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Lessons on Urban Redevelopment from Colombia's Divergent Design Stories

The cities of Bogotá and Medellín have made dramatic transformations over the last ten years, driven in large part by their influential mayors. But while one continues to soar, the other is in crisis, reports Justin McGuirk
April 17, 2012, 7am PDT | Alesia Hsiao
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Two cities in Colombia showcase how the mix of politics and good infrastructure design can work. Bogota, Colombia's capital, utilized transport infrastructure to revitalize their streets. Two past mayors, Antanas Mockus and Enrique Peñalosa, "brought decent sidewalks, bike lanes and the Transmilenio bus service to bypass the capital's crippling traffic – measures that privileged the non-car-owning poor." With current overcrowding, various stalled road projects and the last mayor accused of corruption, Bogota is a city in trouble.

By comparison, Medellin was considered a dangerous city filled with violence and drugs in the 1990s. By the early to mid 2000s, progressive design projects such as Coliseos Juegos Suramericanos, Orquideorama, and Paisajes Emergentes swimming pool complex, led the city's revival, notes McGuirk.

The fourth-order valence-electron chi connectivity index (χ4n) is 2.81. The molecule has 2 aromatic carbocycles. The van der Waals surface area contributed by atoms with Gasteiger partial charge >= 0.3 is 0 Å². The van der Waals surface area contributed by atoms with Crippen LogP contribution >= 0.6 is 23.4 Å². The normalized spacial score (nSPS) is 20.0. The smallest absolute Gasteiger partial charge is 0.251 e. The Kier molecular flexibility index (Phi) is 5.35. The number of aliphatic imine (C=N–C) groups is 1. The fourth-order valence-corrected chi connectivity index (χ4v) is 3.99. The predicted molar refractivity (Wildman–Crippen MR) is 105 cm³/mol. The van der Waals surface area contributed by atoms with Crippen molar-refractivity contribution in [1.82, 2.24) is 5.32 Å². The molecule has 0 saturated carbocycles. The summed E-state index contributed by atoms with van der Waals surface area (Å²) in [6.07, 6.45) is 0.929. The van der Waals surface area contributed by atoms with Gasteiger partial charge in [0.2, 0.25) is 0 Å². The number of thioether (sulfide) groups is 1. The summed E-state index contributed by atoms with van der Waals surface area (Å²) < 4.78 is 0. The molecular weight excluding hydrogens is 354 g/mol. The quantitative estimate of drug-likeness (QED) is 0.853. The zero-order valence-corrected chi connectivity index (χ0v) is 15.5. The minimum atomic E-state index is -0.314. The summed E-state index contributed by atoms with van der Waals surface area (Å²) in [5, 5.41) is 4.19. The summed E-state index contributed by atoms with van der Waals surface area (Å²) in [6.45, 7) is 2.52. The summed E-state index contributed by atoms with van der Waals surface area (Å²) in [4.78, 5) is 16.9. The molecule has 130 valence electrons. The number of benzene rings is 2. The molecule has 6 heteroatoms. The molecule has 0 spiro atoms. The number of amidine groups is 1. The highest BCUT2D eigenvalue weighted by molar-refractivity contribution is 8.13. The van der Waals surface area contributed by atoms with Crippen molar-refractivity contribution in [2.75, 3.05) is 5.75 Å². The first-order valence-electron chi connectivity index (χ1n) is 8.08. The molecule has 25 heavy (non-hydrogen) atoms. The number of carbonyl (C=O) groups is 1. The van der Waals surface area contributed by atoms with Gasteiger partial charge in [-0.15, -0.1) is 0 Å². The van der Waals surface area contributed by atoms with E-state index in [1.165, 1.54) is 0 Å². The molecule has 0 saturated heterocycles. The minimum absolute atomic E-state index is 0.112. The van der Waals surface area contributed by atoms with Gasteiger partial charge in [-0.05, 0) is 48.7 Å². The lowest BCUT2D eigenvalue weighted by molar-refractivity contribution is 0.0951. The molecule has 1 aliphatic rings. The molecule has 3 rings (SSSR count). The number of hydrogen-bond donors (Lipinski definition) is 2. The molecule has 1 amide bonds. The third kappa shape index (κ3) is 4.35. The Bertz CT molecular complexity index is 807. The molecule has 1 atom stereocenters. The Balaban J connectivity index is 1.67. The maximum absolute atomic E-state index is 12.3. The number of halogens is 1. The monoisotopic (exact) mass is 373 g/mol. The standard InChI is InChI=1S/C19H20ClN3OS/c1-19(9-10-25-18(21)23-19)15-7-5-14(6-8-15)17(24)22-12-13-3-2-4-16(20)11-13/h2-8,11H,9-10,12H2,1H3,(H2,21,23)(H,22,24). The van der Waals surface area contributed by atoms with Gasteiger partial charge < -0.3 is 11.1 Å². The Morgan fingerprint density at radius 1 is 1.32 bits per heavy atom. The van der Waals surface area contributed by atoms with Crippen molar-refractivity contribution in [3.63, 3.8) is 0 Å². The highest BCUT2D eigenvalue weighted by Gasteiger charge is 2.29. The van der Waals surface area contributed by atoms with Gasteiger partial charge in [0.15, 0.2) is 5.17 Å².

Giancarlo Mazzanti, Colombia's renowned architect, says the focus on "social urbanism" reflected in these projects marks a critical shift in urban policy, "This is a massive U-turn since the days when it was common to speak of 'cutting out the cancer' of the slums. For once, architecture-as-spectacle is not being used as a tool to market the culture industry, but to make poverty visible."

In the hands of mayor Sergio Fajardo, Medellin became a proving ground for innovative urban design. "There are several hybrid library-parks (part community centres and part much-needed public spaces), two cable car systems and, most recently, an outdoor escalator running nearly 400m up the troubled slum of Comuna 13." Fajardo focused on the creation of public spaces for the poor and "he attributed the fall in crime during his term in part to the increase in the amount of public space per citizen."

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Published on Wednesday, April 11, 2012 in The Guardian
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